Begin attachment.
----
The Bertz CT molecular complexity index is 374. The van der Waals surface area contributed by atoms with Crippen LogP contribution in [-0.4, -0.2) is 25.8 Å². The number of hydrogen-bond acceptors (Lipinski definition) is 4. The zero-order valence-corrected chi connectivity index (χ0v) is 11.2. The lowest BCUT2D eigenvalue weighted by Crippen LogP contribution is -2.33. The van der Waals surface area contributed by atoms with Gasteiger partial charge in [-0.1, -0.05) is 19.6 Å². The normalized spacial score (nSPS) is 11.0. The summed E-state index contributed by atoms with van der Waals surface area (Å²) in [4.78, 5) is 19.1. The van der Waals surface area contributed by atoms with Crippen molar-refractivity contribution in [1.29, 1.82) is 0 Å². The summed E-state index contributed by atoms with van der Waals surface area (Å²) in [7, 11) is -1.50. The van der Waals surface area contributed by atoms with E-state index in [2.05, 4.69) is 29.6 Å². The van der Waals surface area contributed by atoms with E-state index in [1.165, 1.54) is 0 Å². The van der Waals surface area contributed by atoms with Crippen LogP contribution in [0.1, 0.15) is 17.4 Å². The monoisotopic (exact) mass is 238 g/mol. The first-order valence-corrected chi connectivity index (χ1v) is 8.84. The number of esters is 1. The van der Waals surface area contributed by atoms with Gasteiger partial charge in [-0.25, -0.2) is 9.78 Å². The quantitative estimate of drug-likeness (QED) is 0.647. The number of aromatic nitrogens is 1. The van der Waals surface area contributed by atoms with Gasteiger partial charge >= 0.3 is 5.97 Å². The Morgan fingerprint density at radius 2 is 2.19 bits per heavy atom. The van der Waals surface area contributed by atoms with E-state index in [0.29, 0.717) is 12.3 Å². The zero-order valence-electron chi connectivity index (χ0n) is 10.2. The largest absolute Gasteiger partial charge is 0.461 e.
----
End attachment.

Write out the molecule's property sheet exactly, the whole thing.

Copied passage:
The Bertz CT molecular complexity index is 374. The van der Waals surface area contributed by atoms with Crippen LogP contribution in [-0.4, -0.2) is 25.8 Å². The number of hydrogen-bond acceptors (Lipinski definition) is 4. The zero-order valence-corrected chi connectivity index (χ0v) is 11.2. The lowest BCUT2D eigenvalue weighted by Crippen LogP contribution is -2.33. The van der Waals surface area contributed by atoms with Gasteiger partial charge in [-0.1, -0.05) is 19.6 Å². The normalized spacial score (nSPS) is 11.0. The summed E-state index contributed by atoms with van der Waals surface area (Å²) in [4.78, 5) is 19.1. The van der Waals surface area contributed by atoms with Crippen molar-refractivity contribution in [1.29, 1.82) is 0 Å². The summed E-state index contributed by atoms with van der Waals surface area (Å²) in [7, 11) is -1.50. The van der Waals surface area contributed by atoms with E-state index in [2.05, 4.69) is 29.6 Å². The van der Waals surface area contributed by atoms with E-state index in [1.165, 1.54) is 0 Å². The van der Waals surface area contributed by atoms with Crippen LogP contribution in [0.1, 0.15) is 17.4 Å². The monoisotopic (exact) mass is 238 g/mol. The first-order valence-corrected chi connectivity index (χ1v) is 8.84. The number of esters is 1. The van der Waals surface area contributed by atoms with Gasteiger partial charge in [-0.25, -0.2) is 9.78 Å². The quantitative estimate of drug-likeness (QED) is 0.647. The number of aromatic nitrogens is 1. The van der Waals surface area contributed by atoms with Gasteiger partial charge >= 0.3 is 5.97 Å². The Morgan fingerprint density at radius 2 is 2.19 bits per heavy atom. The van der Waals surface area contributed by atoms with E-state index in [0.29, 0.717) is 12.3 Å². The zero-order valence-electron chi connectivity index (χ0n) is 10.2. The largest absolute Gasteiger partial charge is 0.461 e.